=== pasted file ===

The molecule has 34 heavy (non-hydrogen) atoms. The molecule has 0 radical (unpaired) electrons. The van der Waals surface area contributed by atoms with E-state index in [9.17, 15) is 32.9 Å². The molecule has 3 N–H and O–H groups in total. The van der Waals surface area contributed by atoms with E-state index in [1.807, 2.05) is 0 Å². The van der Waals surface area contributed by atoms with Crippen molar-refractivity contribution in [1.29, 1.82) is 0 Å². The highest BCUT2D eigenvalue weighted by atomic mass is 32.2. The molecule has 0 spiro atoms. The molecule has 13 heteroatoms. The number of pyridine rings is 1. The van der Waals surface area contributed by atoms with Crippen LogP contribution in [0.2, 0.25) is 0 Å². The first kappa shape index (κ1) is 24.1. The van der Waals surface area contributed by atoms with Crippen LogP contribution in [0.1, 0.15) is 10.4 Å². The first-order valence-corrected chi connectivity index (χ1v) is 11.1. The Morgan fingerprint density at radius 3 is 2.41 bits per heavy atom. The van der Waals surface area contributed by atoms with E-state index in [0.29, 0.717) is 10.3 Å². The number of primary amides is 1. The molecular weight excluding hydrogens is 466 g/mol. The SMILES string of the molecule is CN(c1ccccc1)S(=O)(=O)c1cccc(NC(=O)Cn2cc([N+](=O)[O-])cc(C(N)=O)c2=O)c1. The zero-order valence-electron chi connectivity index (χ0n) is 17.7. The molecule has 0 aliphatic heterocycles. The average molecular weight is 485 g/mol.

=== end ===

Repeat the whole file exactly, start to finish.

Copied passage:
The molecule has 34 heavy (non-hydrogen) atoms. The molecule has 0 radical (unpaired) electrons. The van der Waals surface area contributed by atoms with E-state index in [9.17, 15) is 32.9 Å². The molecule has 3 N–H and O–H groups in total. The van der Waals surface area contributed by atoms with E-state index in [1.807, 2.05) is 0 Å². The van der Waals surface area contributed by atoms with Crippen molar-refractivity contribution in [1.29, 1.82) is 0 Å². The highest BCUT2D eigenvalue weighted by atomic mass is 32.2. The molecule has 0 spiro atoms. The molecule has 13 heteroatoms. The number of pyridine rings is 1. The van der Waals surface area contributed by atoms with Crippen LogP contribution in [0.2, 0.25) is 0 Å². The first kappa shape index (κ1) is 24.1. The van der Waals surface area contributed by atoms with Crippen LogP contribution in [0.1, 0.15) is 10.4 Å². The first-order valence-corrected chi connectivity index (χ1v) is 11.1. The Morgan fingerprint density at radius 3 is 2.41 bits per heavy atom. The van der Waals surface area contributed by atoms with E-state index in [0.29, 0.717) is 10.3 Å². The number of primary amides is 1. The molecular weight excluding hydrogens is 466 g/mol. The SMILES string of the molecule is CN(c1ccccc1)S(=O)(=O)c1cccc(NC(=O)Cn2cc([N+](=O)[O-])cc(C(N)=O)c2=O)c1. The zero-order valence-electron chi connectivity index (χ0n) is 17.7. The molecule has 0 aliphatic heterocycles. The average molecular weight is 485 g/mol.